The editor of eCCO Magazine would like to draw readers’ attention to the information, published by the World Economic Forum. The World Economic Forum is fifty this year.
The World Economic Forum site announced:
“The annual gathering of the great and the good (and U2’s Bono) has long been associated with ‘globalization’ but that trend has started to go out of fashion.
In fact, the international trading of goods actually suffered a sharp decline in 2019. To reflect this, there’s a new word doing the rounds – ‘slobalisation’.
Barret Kupelian, PwC’s Senior Economist, says: “Globalisation has been a defining feature of the 1970s. Yet the global volume of merchandise traded slowed down dramatically and even went into reverse in 2019. Coupled with the effective disbandment of the World Trade Organization’s (WTO) dispute settlement programme in December, we can expect more challenging times ahead for world trade.”
The theme of this year’s Forum is ‘Stakeholders For a Cohesive and Sustainable World’. To coincide with its 50th anniversary, the WEF has issued a new Davos manifesto (the original one was issued in 1973).
It states that all companies should pay their fair share of tax, show zero tolerance for corruption, uphold human right throughout their global supply chains and advocate for a level playing field.
Klaus Schwab, the Founder of WEF, writes: “To uphold the principles of stakeholder capitalism, companies will need new metrics. For starters, a new measure of ‘shared value creation’ should include ‘environmental, social, and governance’ (ESG) goals as a complement to standard financial metrics.”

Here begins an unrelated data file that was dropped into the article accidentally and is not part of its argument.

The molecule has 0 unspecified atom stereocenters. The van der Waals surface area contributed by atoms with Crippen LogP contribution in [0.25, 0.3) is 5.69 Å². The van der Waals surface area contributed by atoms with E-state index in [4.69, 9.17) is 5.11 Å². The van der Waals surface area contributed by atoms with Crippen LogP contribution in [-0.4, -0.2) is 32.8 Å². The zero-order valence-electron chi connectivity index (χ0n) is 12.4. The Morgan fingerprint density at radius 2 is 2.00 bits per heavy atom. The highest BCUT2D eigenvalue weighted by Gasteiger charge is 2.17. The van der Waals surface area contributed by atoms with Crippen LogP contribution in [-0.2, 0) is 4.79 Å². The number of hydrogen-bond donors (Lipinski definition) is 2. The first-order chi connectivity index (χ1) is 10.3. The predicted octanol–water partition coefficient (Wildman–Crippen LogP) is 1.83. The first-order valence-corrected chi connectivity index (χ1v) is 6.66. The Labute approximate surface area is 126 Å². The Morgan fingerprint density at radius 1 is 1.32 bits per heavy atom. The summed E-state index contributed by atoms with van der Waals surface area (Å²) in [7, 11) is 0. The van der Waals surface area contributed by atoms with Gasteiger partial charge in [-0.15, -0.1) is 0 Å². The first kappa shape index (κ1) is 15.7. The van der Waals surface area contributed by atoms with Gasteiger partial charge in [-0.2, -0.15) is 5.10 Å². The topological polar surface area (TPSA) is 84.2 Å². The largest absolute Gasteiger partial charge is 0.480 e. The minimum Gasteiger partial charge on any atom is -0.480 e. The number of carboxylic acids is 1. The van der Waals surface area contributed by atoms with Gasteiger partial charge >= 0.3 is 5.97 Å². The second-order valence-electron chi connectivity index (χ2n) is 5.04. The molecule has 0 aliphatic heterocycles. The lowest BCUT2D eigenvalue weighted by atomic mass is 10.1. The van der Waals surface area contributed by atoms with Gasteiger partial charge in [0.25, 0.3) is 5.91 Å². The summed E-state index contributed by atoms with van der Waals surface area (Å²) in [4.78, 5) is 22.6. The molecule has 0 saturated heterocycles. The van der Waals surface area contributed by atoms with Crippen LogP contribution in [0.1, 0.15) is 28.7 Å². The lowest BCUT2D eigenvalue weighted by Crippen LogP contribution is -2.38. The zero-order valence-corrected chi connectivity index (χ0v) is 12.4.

But for many activists, the WEF’s new manifesto isn’t going far enough. Writing in the UK’s Guardian, the Swedish climate crisis campaigner Greta Thunberg has demanded urgent action to end to all investment in fossil fuel exploration and extraction. She writes: “Anything less than immediately ceasing investments in the fossil fuel industry would be a betrayal of life itself.”
Strong words. But words that reflect the view of many young activists – that the current status quo is no longer fit for purpose.
Happy 50th Birthday World Economic Forum!
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Source: The World Economic Forum / thenewsmarket (Photo illustration by thenewsmarket)